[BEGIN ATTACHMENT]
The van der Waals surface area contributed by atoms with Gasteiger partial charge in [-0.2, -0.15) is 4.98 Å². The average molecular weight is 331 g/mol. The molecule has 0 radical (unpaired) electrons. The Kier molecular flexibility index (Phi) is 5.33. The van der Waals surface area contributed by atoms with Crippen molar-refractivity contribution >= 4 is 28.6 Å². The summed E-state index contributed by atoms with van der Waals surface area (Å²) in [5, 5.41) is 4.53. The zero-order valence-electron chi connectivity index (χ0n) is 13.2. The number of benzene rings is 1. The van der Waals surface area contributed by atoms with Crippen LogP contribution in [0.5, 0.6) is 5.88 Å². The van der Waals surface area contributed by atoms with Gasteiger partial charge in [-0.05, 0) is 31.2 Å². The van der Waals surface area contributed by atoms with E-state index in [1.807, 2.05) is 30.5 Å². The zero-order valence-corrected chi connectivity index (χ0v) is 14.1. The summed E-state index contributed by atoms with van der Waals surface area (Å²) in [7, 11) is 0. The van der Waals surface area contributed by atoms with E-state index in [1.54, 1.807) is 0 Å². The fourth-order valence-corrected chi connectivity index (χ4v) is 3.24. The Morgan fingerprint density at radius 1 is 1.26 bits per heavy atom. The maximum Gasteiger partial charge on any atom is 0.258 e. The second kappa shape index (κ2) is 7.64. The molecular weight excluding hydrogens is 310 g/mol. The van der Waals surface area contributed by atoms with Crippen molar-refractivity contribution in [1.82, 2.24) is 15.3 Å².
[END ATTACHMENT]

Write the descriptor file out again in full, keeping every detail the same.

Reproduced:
The van der Waals surface area contributed by atoms with Gasteiger partial charge in [-0.2, -0.15) is 4.98 Å². The average molecular weight is 331 g/mol. The molecule has 0 radical (unpaired) electrons. The Kier molecular flexibility index (Phi) is 5.33. The van der Waals surface area contributed by atoms with Crippen molar-refractivity contribution >= 4 is 28.6 Å². The summed E-state index contributed by atoms with van der Waals surface area (Å²) in [5, 5.41) is 4.53. The zero-order valence-electron chi connectivity index (χ0n) is 13.2. The number of benzene rings is 1. The van der Waals surface area contributed by atoms with Crippen LogP contribution in [0.5, 0.6) is 5.88 Å². The van der Waals surface area contributed by atoms with Gasteiger partial charge in [-0.05, 0) is 31.2 Å². The van der Waals surface area contributed by atoms with E-state index in [1.807, 2.05) is 30.5 Å². The zero-order valence-corrected chi connectivity index (χ0v) is 14.1. The summed E-state index contributed by atoms with van der Waals surface area (Å²) in [7, 11) is 0. The van der Waals surface area contributed by atoms with E-state index in [1.54, 1.807) is 0 Å². The fourth-order valence-corrected chi connectivity index (χ4v) is 3.24. The Morgan fingerprint density at radius 1 is 1.26 bits per heavy atom. The maximum Gasteiger partial charge on any atom is 0.258 e. The second kappa shape index (κ2) is 7.64. The molecular weight excluding hydrogens is 310 g/mol. The van der Waals surface area contributed by atoms with Crippen molar-refractivity contribution in [1.82, 2.24) is 15.3 Å².